We met sweet Kia shortly after she was adopted from a local shelter because she was vomiting and had a gastrointestinal illness. After an unremarkable physical examination, she was treated medically with antibiotics, antiemetics (anti-vomiting/anti-nausea), and fluid therapy.
Kia returned the next day because she was not improving. After bloodwork, x-rays, and a barium study, we were highly suspicious of an ingested foreign object. It was elected to perform an exploratory surgery to look for any ingested foreign objects and to spay her. No foreign objects or obstructions were found during the exploratory surgery and her spay was unremarkable.
Over the next few days, Kia was treated with fluid therapy, antibiotics, and pain medications. Several days after her surgery, Kia’s incision site showed signs of poor healing. At this time, we found out that several cats at the shelter were suffering from a deadly disease called feline panleukopenia. Essentially, the panleukopenia virus attacks rapidly dividing cells (gastrointestinal and bone marrow cells). Cats affected with the virus suffer from vomiting, diarrhea, dehydration, and secondary bacterial infection. Although panleukopenia is part of our core vaccine for cats and is very effective, Kia was not vaccinated prior to her exposure to the virus. Kia’s white blood cell count at this time was very low and because her abdominal incision was failing, we all realized her chance of survival was poor.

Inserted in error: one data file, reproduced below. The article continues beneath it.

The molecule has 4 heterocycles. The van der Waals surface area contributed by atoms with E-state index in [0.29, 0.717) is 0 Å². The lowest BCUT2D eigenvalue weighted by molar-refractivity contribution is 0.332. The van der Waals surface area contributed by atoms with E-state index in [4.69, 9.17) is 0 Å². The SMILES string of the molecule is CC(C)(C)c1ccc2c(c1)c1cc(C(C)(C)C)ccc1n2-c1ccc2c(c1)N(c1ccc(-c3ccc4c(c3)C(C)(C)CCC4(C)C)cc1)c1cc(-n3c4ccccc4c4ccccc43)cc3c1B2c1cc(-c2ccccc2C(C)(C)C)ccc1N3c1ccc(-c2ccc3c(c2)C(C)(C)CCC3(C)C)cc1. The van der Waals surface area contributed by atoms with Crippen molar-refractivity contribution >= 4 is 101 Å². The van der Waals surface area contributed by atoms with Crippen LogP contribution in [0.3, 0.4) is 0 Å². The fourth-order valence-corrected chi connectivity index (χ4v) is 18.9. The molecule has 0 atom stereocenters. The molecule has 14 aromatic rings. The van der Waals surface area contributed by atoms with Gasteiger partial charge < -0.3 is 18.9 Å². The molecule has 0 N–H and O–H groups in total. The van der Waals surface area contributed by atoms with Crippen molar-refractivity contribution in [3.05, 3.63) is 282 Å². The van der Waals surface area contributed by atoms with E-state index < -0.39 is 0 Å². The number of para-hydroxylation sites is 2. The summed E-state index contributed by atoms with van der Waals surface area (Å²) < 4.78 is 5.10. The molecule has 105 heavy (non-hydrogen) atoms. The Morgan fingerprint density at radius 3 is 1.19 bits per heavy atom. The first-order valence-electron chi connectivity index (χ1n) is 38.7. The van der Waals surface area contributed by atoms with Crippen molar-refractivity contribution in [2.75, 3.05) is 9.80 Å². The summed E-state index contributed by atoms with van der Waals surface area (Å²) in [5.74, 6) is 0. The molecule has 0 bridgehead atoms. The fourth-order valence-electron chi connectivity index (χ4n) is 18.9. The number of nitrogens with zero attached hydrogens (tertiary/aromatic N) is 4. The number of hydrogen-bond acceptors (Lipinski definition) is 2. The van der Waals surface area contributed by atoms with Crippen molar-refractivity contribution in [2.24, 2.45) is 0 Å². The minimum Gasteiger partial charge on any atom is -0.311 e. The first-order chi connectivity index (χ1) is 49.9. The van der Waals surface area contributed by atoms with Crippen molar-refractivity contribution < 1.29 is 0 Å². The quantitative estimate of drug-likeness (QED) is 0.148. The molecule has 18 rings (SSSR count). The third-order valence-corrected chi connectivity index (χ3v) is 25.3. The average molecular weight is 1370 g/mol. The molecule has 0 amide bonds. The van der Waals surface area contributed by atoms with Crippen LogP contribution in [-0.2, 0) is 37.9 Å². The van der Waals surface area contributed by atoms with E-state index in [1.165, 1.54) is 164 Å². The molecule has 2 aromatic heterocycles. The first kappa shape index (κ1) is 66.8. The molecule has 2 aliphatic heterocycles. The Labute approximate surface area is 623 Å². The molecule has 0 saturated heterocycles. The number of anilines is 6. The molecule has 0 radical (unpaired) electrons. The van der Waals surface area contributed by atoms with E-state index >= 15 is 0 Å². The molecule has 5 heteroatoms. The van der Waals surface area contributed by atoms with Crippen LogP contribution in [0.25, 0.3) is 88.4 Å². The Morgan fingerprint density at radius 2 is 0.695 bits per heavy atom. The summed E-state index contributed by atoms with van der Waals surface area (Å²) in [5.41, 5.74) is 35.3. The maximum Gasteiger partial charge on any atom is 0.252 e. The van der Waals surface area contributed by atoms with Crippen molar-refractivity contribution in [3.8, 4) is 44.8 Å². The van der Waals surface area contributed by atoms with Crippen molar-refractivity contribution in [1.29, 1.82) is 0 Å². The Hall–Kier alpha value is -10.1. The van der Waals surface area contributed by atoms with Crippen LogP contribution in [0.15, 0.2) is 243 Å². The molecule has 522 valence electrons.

Kia never gave up and her overall health started to improve, but her abdominal incision looked very bad. One morning the entire incision opened and her abdominal contents began to protrude. We took her to surgery to carefully remove all of the unhealthy tissue, flush out her abdomen, and suture her back together. We continued supportive care and, slowly, she started improving.
Kia’s next hurdle was battling a viral upper respiratory infection involving her nose and eyes. Although upper respiratory infections are not uncommon in kittens, Kia’s weakened immune system made the symptoms more severe. With aggressive eye treatments and supportive care, she rallied.
18 days after Kia was brought to Best Friends Animal Hospital, she was finally discharged to go home with her devoted owners. She was thin, but never lost the sparkle in her eyes and her zeal for life. The picture above is Kia after a month at home with her owner’s TLC. It was a tough battle, but Kia made it through with flying colors – for this we are all thankful!